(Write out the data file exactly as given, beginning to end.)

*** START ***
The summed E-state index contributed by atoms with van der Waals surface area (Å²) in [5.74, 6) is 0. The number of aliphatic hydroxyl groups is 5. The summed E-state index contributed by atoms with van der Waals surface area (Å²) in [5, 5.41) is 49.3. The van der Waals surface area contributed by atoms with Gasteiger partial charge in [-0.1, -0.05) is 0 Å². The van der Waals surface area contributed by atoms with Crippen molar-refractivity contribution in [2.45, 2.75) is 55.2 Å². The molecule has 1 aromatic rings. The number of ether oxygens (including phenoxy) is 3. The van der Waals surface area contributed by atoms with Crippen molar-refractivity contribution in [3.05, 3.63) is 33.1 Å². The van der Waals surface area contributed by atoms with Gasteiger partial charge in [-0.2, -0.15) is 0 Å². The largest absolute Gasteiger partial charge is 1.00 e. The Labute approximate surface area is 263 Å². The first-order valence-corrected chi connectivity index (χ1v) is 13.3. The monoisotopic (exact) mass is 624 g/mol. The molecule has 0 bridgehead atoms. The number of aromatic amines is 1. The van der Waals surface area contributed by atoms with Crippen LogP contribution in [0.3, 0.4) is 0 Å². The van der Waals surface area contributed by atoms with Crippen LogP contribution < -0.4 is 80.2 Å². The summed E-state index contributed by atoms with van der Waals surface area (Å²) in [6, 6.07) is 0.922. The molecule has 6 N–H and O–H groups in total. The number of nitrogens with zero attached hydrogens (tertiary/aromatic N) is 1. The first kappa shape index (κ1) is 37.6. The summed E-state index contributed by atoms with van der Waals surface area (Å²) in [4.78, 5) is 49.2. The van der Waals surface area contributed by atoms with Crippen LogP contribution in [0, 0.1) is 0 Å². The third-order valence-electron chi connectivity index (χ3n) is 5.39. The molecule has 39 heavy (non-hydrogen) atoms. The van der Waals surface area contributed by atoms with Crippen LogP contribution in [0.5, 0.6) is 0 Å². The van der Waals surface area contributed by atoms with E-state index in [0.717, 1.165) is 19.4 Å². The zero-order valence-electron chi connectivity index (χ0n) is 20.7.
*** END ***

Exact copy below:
The summed E-state index contributed by atoms with van der Waals surface area (Å²) in [5.74, 6) is 0. The number of aliphatic hydroxyl groups is 5. The summed E-state index contributed by atoms with van der Waals surface area (Å²) in [5, 5.41) is 49.3. The van der Waals surface area contributed by atoms with Gasteiger partial charge in [-0.1, -0.05) is 0 Å². The van der Waals surface area contributed by atoms with Crippen molar-refractivity contribution in [2.45, 2.75) is 55.2 Å². The molecule has 1 aromatic rings. The number of ether oxygens (including phenoxy) is 3. The van der Waals surface area contributed by atoms with Crippen molar-refractivity contribution in [3.05, 3.63) is 33.1 Å². The van der Waals surface area contributed by atoms with Gasteiger partial charge in [-0.2, -0.15) is 0 Å². The largest absolute Gasteiger partial charge is 1.00 e. The Labute approximate surface area is 263 Å². The first-order valence-corrected chi connectivity index (χ1v) is 13.3. The monoisotopic (exact) mass is 624 g/mol. The molecule has 0 bridgehead atoms. The number of aromatic amines is 1. The van der Waals surface area contributed by atoms with Crippen LogP contribution in [0.3, 0.4) is 0 Å². The van der Waals surface area contributed by atoms with Crippen LogP contribution < -0.4 is 80.2 Å². The summed E-state index contributed by atoms with van der Waals surface area (Å²) in [6, 6.07) is 0.922. The molecule has 6 N–H and O–H groups in total. The number of nitrogens with zero attached hydrogens (tertiary/aromatic N) is 1. The first kappa shape index (κ1) is 37.6. The summed E-state index contributed by atoms with van der Waals surface area (Å²) in [4.78, 5) is 49.2. The van der Waals surface area contributed by atoms with Crippen LogP contribution in [0, 0.1) is 0 Å². The third-order valence-electron chi connectivity index (χ3n) is 5.39. The molecule has 39 heavy (non-hydrogen) atoms. The van der Waals surface area contributed by atoms with Crippen LogP contribution in [0.5, 0.6) is 0 Å². The van der Waals surface area contributed by atoms with E-state index in [0.717, 1.165) is 19.4 Å². The zero-order valence-electron chi connectivity index (χ0n) is 20.7.